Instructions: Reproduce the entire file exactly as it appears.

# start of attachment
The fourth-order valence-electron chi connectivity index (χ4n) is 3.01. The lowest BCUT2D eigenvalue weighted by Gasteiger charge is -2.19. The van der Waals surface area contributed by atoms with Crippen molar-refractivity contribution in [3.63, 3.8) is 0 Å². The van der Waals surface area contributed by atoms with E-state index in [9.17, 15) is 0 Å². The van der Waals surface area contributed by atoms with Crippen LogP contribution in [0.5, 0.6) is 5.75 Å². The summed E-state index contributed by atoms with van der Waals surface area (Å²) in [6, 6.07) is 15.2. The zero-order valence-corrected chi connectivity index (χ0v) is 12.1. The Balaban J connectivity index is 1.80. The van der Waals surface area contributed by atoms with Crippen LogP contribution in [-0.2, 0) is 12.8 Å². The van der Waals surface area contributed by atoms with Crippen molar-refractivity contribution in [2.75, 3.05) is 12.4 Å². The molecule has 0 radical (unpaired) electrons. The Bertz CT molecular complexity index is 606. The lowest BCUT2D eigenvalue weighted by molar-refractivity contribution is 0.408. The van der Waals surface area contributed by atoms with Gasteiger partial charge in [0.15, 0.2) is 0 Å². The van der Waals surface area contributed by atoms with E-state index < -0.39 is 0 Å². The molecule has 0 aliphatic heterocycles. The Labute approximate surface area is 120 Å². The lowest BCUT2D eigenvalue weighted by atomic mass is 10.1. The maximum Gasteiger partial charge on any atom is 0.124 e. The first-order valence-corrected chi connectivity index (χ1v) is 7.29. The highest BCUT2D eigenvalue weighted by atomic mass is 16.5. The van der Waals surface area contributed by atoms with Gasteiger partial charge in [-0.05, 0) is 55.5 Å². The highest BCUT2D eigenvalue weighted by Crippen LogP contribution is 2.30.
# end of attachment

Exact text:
The fourth-order valence-electron chi connectivity index (χ4n) is 3.01. The lowest BCUT2D eigenvalue weighted by Gasteiger charge is -2.19. The van der Waals surface area contributed by atoms with Crippen molar-refractivity contribution in [3.63, 3.8) is 0 Å². The van der Waals surface area contributed by atoms with E-state index in [9.17, 15) is 0 Å². The van der Waals surface area contributed by atoms with Crippen LogP contribution in [0.5, 0.6) is 5.75 Å². The summed E-state index contributed by atoms with van der Waals surface area (Å²) in [6, 6.07) is 15.2. The zero-order valence-corrected chi connectivity index (χ0v) is 12.1. The Balaban J connectivity index is 1.80. The van der Waals surface area contributed by atoms with Crippen LogP contribution in [-0.2, 0) is 12.8 Å². The van der Waals surface area contributed by atoms with Crippen molar-refractivity contribution in [2.75, 3.05) is 12.4 Å². The molecule has 0 radical (unpaired) electrons. The Bertz CT molecular complexity index is 606. The lowest BCUT2D eigenvalue weighted by molar-refractivity contribution is 0.408. The van der Waals surface area contributed by atoms with Gasteiger partial charge in [0.15, 0.2) is 0 Å². The van der Waals surface area contributed by atoms with E-state index < -0.39 is 0 Å². The molecule has 0 aliphatic heterocycles. The Labute approximate surface area is 120 Å². The lowest BCUT2D eigenvalue weighted by atomic mass is 10.1. The maximum Gasteiger partial charge on any atom is 0.124 e. The first-order valence-corrected chi connectivity index (χ1v) is 7.29. The highest BCUT2D eigenvalue weighted by atomic mass is 16.5. The van der Waals surface area contributed by atoms with Gasteiger partial charge in [-0.05, 0) is 55.5 Å². The highest BCUT2D eigenvalue weighted by Crippen LogP contribution is 2.30.